Woman with infant preparing to refinance her home loan.

What Does It Mean To Refinance A Mortgage?

6-Minute Read
Published on October 1, 2021

If you’re a homeowner, you probably get more than your fair share of mortgage refinance offers, especially now while refinance rates are still low. If you don’t live and breathe real estate, though, you might not be exactly sure what refinancing entails or why you might do it.

So, what is refinancing? Let’s walk through the process together.

What Is Mortgage Refinancing?

Refinancing is the process of replacing your old mortgage with a new one, or paying off an existing loan by taking out another loan with better terms. Refinancing can make sense if your credit score or debt-to-income ratio have improved, or if interest rates have dropped since accepting your original loan terms.

How Can Refinancing Lower My Monthly Mortgage Payments?

Let’s look at an example to demonstrate how much it’s possible to save in a refinance. (To see the impact refinancing could have on your own monthly budget, you can also use our refinance calculator.)

Meet Chris, our prospective candidate for a refinance. They’ve purchased a $100,000 home with a 30-year fixed-rate mortgage with an interest rate of 5.5%. The monthly payment is $568. After a year, Chris decides to take advantage of lower rates and refinances the home. They’re able to secure a mortgage loan with an interest rate of 4.1%, reducing their monthly payment to $477. This monthly payment difference translates into $1,092 in savings per year.

Reasons To Refi

Refinancing can help homeowners achieve these and other goals:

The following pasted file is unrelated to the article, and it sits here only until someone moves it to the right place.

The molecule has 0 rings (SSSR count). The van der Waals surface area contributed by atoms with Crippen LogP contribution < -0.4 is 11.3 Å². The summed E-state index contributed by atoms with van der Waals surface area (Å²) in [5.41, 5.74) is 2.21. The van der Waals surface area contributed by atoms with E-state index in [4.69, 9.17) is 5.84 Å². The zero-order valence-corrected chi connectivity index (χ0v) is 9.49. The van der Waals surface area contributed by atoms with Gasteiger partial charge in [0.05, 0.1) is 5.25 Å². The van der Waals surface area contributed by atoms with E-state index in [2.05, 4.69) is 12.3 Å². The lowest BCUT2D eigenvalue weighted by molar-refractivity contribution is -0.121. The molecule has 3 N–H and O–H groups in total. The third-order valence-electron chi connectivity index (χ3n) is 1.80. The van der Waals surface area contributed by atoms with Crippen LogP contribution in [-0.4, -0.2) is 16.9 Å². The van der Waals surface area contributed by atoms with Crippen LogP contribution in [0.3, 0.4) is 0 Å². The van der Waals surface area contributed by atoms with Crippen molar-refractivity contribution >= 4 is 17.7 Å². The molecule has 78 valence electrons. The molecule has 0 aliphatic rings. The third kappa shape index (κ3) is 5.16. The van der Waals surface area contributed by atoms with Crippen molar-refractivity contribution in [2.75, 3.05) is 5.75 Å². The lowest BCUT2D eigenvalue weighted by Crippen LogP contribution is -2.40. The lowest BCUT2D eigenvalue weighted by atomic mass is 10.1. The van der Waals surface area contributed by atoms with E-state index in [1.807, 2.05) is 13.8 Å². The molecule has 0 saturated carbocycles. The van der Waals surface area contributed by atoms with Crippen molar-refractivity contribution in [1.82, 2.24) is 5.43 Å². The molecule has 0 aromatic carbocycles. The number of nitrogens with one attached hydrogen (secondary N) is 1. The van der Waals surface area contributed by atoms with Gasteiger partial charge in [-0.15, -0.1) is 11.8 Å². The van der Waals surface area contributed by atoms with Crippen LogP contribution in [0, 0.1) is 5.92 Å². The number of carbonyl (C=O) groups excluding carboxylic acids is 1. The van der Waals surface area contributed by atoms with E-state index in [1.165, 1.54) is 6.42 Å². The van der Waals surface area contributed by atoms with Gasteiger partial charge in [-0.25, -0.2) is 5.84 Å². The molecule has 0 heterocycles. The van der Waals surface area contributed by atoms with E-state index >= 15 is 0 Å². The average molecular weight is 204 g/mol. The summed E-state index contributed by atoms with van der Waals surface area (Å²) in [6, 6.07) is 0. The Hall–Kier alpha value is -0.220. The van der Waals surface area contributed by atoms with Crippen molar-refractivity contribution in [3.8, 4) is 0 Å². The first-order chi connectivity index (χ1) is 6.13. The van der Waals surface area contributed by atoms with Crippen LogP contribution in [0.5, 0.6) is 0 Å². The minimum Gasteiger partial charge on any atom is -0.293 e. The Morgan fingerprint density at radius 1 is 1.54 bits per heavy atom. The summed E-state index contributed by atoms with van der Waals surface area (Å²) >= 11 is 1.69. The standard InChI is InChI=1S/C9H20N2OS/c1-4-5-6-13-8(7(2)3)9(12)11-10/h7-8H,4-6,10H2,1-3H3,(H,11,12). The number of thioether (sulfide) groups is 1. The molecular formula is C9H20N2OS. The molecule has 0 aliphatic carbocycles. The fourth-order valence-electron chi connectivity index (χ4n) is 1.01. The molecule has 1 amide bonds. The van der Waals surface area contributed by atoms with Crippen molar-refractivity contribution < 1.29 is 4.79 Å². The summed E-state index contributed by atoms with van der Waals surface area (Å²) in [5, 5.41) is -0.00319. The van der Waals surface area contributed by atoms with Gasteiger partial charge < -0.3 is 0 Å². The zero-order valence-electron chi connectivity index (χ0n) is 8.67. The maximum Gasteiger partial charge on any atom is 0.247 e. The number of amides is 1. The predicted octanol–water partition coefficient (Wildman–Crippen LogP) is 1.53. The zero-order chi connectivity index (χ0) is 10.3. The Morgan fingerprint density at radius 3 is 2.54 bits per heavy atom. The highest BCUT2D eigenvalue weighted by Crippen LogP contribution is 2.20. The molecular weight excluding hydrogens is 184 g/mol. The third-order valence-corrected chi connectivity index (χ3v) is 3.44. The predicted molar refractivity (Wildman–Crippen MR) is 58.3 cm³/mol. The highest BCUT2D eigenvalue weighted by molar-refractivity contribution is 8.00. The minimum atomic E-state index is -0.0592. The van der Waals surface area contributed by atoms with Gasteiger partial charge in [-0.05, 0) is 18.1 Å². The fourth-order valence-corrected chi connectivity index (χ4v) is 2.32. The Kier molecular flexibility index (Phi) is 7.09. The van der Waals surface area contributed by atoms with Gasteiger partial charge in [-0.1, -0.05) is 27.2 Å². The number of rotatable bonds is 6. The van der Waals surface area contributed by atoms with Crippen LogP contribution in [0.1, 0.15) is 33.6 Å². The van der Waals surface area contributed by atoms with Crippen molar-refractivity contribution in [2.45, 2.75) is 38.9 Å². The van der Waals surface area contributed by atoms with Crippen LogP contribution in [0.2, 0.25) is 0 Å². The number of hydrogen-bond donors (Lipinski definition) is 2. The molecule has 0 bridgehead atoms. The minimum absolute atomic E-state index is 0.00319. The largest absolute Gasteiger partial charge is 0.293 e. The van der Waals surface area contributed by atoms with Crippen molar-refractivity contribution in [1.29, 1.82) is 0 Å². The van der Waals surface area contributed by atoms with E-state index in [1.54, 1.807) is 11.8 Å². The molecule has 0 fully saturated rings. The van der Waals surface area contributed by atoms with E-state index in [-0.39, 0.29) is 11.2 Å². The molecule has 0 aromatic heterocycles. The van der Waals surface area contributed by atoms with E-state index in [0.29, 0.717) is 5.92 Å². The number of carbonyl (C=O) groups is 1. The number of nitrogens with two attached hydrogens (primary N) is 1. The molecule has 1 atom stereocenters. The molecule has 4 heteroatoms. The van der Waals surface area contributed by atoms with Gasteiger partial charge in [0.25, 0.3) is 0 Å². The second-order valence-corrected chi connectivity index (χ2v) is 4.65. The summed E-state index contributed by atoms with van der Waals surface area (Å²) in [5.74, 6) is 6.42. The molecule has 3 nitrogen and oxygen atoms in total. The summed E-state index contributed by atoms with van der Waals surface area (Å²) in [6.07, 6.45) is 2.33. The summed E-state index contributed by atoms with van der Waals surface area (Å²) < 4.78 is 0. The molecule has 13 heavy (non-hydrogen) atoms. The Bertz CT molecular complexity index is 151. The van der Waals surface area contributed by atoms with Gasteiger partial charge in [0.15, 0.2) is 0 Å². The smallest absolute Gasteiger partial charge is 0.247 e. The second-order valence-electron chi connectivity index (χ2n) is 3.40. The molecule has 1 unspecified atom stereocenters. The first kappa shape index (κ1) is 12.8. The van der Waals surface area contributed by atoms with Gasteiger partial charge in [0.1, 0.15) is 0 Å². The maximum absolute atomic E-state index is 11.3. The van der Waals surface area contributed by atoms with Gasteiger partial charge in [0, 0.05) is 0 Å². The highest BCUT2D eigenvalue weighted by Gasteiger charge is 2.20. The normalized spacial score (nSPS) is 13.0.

How Does Refinancing Work?

Refinancing works by replacing your existing mortgage with another one that has a different rate and term. You pay off your current mortgage with the proceeds from a new loan. You can also use a cash-out refinance to take a loan worth more than the amount that you currently owe and get the difference in cash.

The refinancing process is very similar to the initial home loan process. To qualify for most refinances, you must be named on the ownership documents and have owned the home for 6 months or more.

Similar to your original mortgage, the higher the credit score, the better your rate. However, it is possible to refinance with bad credit. Most lenders require a minimum credit score of 620 for loan approval. If you have a median FICO® Score of 580 or better, you may be able to qualify for an FHA or VA loan with sufficiently low debt. In addition to an adequate credit score, you must have built up enough equity in your home to qualify for a refinance.

20% Equity Or More

A general rule of thumb is that you should have at least 20% equity in your home if you want to refinance. If you want to get rid of private mortgage insurance (PMI), you’ll likely need 20% equity in your home. This is also the same amount of equity you need in your home to qualify for a cash-out refinance.

Under 20% Equity

If your equity is under 20% and if you have a good credit rating, you may still be able to refinance, but your lender may charge you a higher interest rate or have you take out mortgage insurance. There are no equity requirements for interest-reduction FHA refinance loans, but you will need at least 20% equity for a cash-out refi.

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Types Of Refis

While the reasons for refis are infinite, there are basically only four types of refinances. Let’s look at them.

Cash-Out Refinance

A cash-out refinance is a handy way to convert your home’s equity into cash while refinancing your mortgage at the same time. In addition to lowering your interest rate, a cash-out refi can help you fund projects or consolidate debt.

Cash-out refinancing is great for borrowers who have a lot of equity in their home and they want to use that equity to refinance for home improvements. Things like an addition, adding a garage or outbuilding, or updating home systems can add value to your home and enrich your family’s life.

Rate-And-Term Refinance